The Palaszczuk Government together with the Queensland Police Service continue its tough stance against serious and organised crime networks following the introduction of Consorting Laws in Queensland.
Minister for Police Mark Ryan said the stronger and tougher laws targeting serious organised crime in Queensland are getting real results.
“Since the commencement of the legislation in December 2016, nine offenders have been charged with possession of prohibited item in a public place and 107 consorting warnings have been issued since March 2017,” Minister Ryan said.
“Over the past week, officers from Taskforce Maxima have conducted a range of OMCG related enforcement activities in conjunction with regional police. This has included the issuing of official warning notices under the new consorting legislation.
“Officers have attended the homes of members of the Rebels and Bandido’s OMCGs in Townsville and Cairns and issued a total of 29 consorting notices which means organised crime members are being disrupted from communicating or associating with each other.”
Minister Ryan said the Palaszczuk Government introduced the Consorting Laws as part of the Serious and Organised Crime Legislation Amendment Act which are designed to target those criminal gangs who engage in serious crimes including dangerous drugs, firearms, child exploitation and fraud.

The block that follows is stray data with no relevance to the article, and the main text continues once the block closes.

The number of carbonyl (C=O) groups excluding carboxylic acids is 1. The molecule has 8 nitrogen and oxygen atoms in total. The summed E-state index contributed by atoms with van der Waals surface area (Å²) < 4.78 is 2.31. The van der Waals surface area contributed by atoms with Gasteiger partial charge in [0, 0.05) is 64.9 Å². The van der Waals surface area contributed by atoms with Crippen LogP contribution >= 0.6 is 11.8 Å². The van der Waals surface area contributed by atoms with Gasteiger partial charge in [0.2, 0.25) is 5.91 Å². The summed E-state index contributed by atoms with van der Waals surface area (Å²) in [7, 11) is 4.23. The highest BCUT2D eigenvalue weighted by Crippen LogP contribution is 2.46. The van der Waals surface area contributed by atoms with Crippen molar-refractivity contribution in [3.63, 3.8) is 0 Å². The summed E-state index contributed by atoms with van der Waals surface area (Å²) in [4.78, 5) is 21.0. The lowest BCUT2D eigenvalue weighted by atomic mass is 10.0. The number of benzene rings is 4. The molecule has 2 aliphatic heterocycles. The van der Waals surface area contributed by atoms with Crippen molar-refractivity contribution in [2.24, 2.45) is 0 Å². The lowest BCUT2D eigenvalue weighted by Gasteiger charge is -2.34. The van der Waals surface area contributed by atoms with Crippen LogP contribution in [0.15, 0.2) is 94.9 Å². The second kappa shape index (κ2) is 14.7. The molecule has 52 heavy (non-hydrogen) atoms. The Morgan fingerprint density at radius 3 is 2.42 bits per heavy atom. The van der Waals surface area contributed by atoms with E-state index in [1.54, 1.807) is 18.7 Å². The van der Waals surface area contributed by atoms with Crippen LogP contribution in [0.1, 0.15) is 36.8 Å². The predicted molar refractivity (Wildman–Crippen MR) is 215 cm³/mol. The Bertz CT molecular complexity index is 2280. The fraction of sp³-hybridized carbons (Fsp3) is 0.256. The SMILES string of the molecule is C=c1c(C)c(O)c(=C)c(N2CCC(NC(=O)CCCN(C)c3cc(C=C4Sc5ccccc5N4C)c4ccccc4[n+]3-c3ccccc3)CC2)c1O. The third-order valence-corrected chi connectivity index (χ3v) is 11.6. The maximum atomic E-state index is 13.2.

“Police have advised that as a result of these tough laws Taskforce Maxima officers and regional police see the legislation as an effective means of disrupting criminal networks and are utilising the consorting legislation to target local OMCGs and organised crime offenders.”
Acting Commissioner Steve Gollschewski said the extra legislative tools to combat and disrupt organised crime and OMCGs are being applied by regional police and Taskforce Maxima officers across Queensland.
“We make no apologies for this tough stance and we will continue to target those offenders and associates that are causing harm to our community,” Acting Commissioner Gollschewski said.
“This is certainly a positive step towards targeting anyone who engages in criminal activity within these syndicates, including those who have chosen to previously distance themselves from offences.
“The recipients of these notices should consider it a warning the QPS has you in its sights and should you fail to comply then action will be taken.”